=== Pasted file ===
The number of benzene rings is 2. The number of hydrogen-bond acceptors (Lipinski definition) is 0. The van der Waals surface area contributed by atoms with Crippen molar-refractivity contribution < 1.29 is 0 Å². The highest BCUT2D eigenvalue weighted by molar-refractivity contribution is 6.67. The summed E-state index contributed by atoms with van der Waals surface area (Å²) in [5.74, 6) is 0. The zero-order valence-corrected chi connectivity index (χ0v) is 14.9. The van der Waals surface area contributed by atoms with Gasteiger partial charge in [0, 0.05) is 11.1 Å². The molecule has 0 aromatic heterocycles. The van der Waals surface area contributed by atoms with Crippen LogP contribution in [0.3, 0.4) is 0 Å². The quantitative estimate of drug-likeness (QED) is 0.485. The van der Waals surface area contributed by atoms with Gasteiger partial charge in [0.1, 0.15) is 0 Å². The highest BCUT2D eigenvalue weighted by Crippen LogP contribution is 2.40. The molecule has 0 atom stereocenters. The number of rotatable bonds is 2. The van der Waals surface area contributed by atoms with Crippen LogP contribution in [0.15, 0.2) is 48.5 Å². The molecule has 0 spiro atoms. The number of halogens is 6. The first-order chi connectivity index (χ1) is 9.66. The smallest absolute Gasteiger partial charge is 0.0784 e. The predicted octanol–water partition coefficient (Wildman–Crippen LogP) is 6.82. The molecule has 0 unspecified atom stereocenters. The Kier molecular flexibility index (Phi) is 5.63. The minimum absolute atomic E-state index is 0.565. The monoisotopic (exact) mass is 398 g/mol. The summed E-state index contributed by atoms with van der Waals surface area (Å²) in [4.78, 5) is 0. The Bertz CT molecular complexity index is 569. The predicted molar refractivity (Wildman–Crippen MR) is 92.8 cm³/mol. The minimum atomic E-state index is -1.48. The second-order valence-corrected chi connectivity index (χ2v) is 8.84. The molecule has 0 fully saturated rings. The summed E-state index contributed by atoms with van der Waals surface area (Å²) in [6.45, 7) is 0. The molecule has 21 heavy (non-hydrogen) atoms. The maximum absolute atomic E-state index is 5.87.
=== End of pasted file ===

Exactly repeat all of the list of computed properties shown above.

The number of benzene rings is 2. The number of hydrogen-bond acceptors (Lipinski definition) is 0. The van der Waals surface area contributed by atoms with Crippen molar-refractivity contribution < 1.29 is 0 Å². The highest BCUT2D eigenvalue weighted by molar-refractivity contribution is 6.67. The summed E-state index contributed by atoms with van der Waals surface area (Å²) in [5.74, 6) is 0. The zero-order valence-corrected chi connectivity index (χ0v) is 14.9. The van der Waals surface area contributed by atoms with Gasteiger partial charge in [0, 0.05) is 11.1 Å². The molecule has 0 aromatic heterocycles. The van der Waals surface area contributed by atoms with Crippen LogP contribution in [0.3, 0.4) is 0 Å². The quantitative estimate of drug-likeness (QED) is 0.485. The van der Waals surface area contributed by atoms with Gasteiger partial charge in [0.1, 0.15) is 0 Å². The highest BCUT2D eigenvalue weighted by Crippen LogP contribution is 2.40. The molecule has 0 atom stereocenters. The number of rotatable bonds is 2. The van der Waals surface area contributed by atoms with Crippen LogP contribution in [0.15, 0.2) is 48.5 Å². The molecule has 0 spiro atoms. The number of halogens is 6. The first-order chi connectivity index (χ1) is 9.66. The smallest absolute Gasteiger partial charge is 0.0784 e. The predicted octanol–water partition coefficient (Wildman–Crippen LogP) is 6.82. The molecule has 0 unspecified atom stereocenters. The Kier molecular flexibility index (Phi) is 5.63. The minimum absolute atomic E-state index is 0.565. The monoisotopic (exact) mass is 398 g/mol. The summed E-state index contributed by atoms with van der Waals surface area (Å²) in [4.78, 5) is 0. The Bertz CT molecular complexity index is 569. The predicted molar refractivity (Wildman–Crippen MR) is 92.8 cm³/mol. The minimum atomic E-state index is -1.48. The second-order valence-corrected chi connectivity index (χ2v) is 8.84. The molecule has 0 fully saturated rings. The summed E-state index contributed by atoms with van der Waals surface area (Å²) in [6.45, 7) is 0. The molecule has 21 heavy (non-hydrogen) atoms. The maximum absolute atomic E-state index is 5.87.